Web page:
To have extended s 27 protection to the State of Queensland, even though the State was not a prescribed entity for the purposes of the Act, would have been ‘at the expense of what otherwise would be individual justiciable rights’. It would not have saved the paramedics livelihood or home (see the discussion that follows the post A Duty to Provide First Aid to Work Colleagues (December 21, 2016)) as they were never at risk. It would have saved the State of Queensland some money, cost Mrs Roane-Spray lots of money, and shifted at least some of the costs of her treatment and care onto her and her family, other parts of the Queensland Government and the Commonwealth through social security and Medicare. And the state of Queensland, the defendant, was simply not a prescribed entity for the purposes of s 27.
That discussion leads to the issue of vicarious liability which is often discussed here. There was no question that the State of Queensland was liable for the negligence of its paramedic employee. It has been suggested that employers are only vicariously liable if the employee follows every rule and procedure (see Paramedic Registration, Insurance and the Role of an Employer (December 10, 2016)). This case is a clear example to show that this is NOT the case. This paramedic failed to follow the procedures of the service or the instruction manual. That’s not to say he was malicious or deliberately careless or grossly negligent, he made a mistake, he was negligent. And vicarious liability means that it was his employer, the State of Queensland that was liable for the injuries caused. Note too that not only was the paramedic not named as a defendant, at no time in the judgement does His Honour Judge McGill SC mention his name.
This was not personal and there is no value in making claims (as people do) that he wasn’t negligent because he was working ‘one man out’ or he was trying his best. Mrs Roane-Spray was entitled to receive appropriate care from the ambulance service provided by the State of Queensland. No service is perfect so, if in this case, she did not receive the care that she was entitled to expect (not perfect care, just reasonable care) then it was incumbent upon the agency to make good the loss and damage, that was significant.
This is the third case that I’m aware of where a state has been sued over the alleged negligence of a paramedic. In each case the plaintiff won at first instance but in both Ambulance Service of NSW v Worley  NSWCA 102 and Neal v Ambulance Service of New South Wales  NSWCA 346 the decision of the trial judge was set aside by the Court of Appeal. It remains to be seen whether or not Queensland will seek to appeal this decision, perhaps to argue that the judge was wrong in his interpretation of s 27 of the Civil Liability Act.
It is still the case that actions against Australia’s ambulance services are very rare given the number of patients they see each year. This case does not set any special rules in relation to the duty owed by paramedics to their patients. In legal terms, it is significant because, if the judgement stands, it indicates that listing the Queensland Ambulance Service as a protected entity under the Civil Liability Act is meaningless because the Queensland Ambulance Service is not a legal entity that can sue and be sued. It may be that the State of Queensland will seek to challenge that decision or it may just rework the Civil Liability Act.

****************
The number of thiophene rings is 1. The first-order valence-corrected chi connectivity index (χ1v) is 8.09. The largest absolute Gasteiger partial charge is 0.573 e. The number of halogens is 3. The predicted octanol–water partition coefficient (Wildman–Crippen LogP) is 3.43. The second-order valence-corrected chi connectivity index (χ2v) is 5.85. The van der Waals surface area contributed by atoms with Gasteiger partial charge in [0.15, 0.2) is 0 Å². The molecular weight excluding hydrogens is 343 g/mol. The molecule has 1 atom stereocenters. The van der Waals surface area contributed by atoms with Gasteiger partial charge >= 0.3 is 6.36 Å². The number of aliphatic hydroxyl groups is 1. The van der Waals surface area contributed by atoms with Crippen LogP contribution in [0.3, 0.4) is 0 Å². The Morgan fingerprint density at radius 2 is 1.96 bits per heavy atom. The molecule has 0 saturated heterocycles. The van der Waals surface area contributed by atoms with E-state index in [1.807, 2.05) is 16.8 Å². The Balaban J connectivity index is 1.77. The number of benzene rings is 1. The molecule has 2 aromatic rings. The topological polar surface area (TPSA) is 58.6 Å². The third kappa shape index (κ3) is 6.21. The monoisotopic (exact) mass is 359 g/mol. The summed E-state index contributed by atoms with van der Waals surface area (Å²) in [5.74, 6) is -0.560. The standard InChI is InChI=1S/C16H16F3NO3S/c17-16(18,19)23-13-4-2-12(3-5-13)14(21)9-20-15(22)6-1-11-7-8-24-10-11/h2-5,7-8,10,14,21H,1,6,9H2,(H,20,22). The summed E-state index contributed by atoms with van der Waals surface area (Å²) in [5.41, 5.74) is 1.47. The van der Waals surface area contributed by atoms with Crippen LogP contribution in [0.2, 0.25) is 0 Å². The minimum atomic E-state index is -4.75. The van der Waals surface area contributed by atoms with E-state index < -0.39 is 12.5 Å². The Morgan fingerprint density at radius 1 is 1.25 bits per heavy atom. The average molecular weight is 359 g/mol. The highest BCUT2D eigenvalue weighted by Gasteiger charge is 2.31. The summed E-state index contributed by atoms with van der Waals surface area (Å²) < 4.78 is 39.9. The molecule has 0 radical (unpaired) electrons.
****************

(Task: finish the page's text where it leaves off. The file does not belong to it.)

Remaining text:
If I may, the ambulance service i worked for, has a policy of two paramedics attend to the stretcher in order to prevent the fall. When only one paramedic is available, it would not be possible to comply with those guide lines. The Ferno series had a common and well known problem of dropping, hence, a boot is to be placed in front of the wheel to confirm the lock. If two staff were not provided, surely the providing agency would be at some fault by not allowing the paramedic to complete this function as per the skill set number in”the skills book”
An ambulance service may want to send two paramedics but in remote areas that may not be possible. Whether Queensland ambulance had a policy to ensure that ‘a boot is to be placed in front of the wheel to confirm the lock’ we do not know from the judgement. The evidence (at -) was
Let us assume that there was some procedure in place that couldn’t be completed by a single officer so that one might say the QAS was negligent in not providing two officers. The question is what difference would that make? And the answer is none at all. We have to remember that the role of the judge is not to investigate the matter, identify the root cause and make recommendations to avoid future repetition of the event. The judge is there to rule on the issues that are brought to the court by the parties.